Background: In Sweden NRT-products and Snus, are easily available and used as smoking cessation aids. However, most quit attempts are made without any cessation aids. The limited use of these products as cessation aids may be influenced by the way smokers perceive the harmfulness of NRT-products and Snus compared to smoking. The present study examines these perceptions and their association with perceptions of the harmfulness of nicotine itself.
Methods: The study is based on the Swedish part of a two-nation web-based survey of daily smokers in Sweden (n = 1016) and Norway (n = 1000). Questionnaire items addressed perceptions of NRT-products' and Snus' harmfulness and nicotine's part of the health risks of smoking. Data analyses included cross-tabulations and logistic regressions.
Results: A majority, 59% of the answers to the question about harmfulness of NRT-products, and 75% of the answers about harmfulness of Snus, were inconsistent with the scientific evidence by demonstrating exaggerated perceptions of harmfulness. The strongest predictor of consistent answers was the perception of the harmfulness of nicotine. There were also significant associations with own experience of successful use of the products in question. Overall the perceptions of the harmfulness of nicotine were considerably exaggerated. This pattern was more pronounced among women than men. Prevailing misperceptions may be related to the way that different tobacco and nicotine products are presented in the media and other publicly available information sources.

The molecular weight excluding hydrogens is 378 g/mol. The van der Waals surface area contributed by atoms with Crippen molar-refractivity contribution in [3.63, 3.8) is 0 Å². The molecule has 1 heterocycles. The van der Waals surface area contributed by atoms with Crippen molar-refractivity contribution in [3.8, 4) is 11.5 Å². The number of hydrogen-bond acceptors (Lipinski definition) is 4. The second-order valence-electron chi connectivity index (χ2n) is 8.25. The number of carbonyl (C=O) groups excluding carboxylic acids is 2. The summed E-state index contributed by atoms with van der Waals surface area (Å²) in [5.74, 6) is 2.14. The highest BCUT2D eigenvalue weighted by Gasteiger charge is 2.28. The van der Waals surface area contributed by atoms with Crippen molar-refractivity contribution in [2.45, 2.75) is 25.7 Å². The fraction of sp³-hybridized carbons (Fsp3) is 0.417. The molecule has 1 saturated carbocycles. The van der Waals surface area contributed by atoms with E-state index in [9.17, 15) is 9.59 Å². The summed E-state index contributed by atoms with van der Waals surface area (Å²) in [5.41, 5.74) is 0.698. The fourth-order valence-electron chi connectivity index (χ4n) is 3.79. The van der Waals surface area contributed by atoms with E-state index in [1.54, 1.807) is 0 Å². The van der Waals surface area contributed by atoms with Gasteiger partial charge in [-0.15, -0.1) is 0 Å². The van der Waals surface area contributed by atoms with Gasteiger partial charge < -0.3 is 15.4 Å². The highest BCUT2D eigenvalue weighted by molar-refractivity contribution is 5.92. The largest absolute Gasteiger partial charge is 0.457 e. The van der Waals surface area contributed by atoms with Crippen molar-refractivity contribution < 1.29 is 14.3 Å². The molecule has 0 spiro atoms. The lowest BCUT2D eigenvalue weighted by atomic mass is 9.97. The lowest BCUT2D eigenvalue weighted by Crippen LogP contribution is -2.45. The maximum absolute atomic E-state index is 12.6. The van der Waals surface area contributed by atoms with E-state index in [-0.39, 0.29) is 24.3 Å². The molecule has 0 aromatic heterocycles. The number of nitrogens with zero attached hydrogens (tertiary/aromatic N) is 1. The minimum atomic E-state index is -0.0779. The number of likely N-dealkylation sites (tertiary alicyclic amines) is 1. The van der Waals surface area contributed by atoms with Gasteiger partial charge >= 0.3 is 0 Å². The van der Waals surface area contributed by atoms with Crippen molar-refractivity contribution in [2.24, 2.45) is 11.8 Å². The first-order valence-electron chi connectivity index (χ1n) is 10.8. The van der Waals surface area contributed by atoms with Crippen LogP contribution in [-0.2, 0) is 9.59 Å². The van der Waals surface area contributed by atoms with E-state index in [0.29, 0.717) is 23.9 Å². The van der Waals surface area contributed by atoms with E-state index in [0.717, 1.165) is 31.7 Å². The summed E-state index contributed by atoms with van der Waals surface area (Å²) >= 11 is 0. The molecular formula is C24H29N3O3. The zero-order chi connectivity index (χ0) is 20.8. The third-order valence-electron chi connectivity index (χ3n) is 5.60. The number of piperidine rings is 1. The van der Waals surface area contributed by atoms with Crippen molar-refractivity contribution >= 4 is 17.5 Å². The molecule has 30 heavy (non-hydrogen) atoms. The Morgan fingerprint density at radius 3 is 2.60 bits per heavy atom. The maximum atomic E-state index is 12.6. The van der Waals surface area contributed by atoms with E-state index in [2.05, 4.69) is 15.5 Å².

Conclusions: Public information about smoking and health should be expanded to include objective and unambiguous information regarding nicotine's part in the harmfulness of smoking and the harmfulness of different nicotine-containing products compared to smoking.This is essential in order to preclude that misperceptions regarding these matters could discourage smokers from adopting effective cessation practices with use of nicotine-containing aids.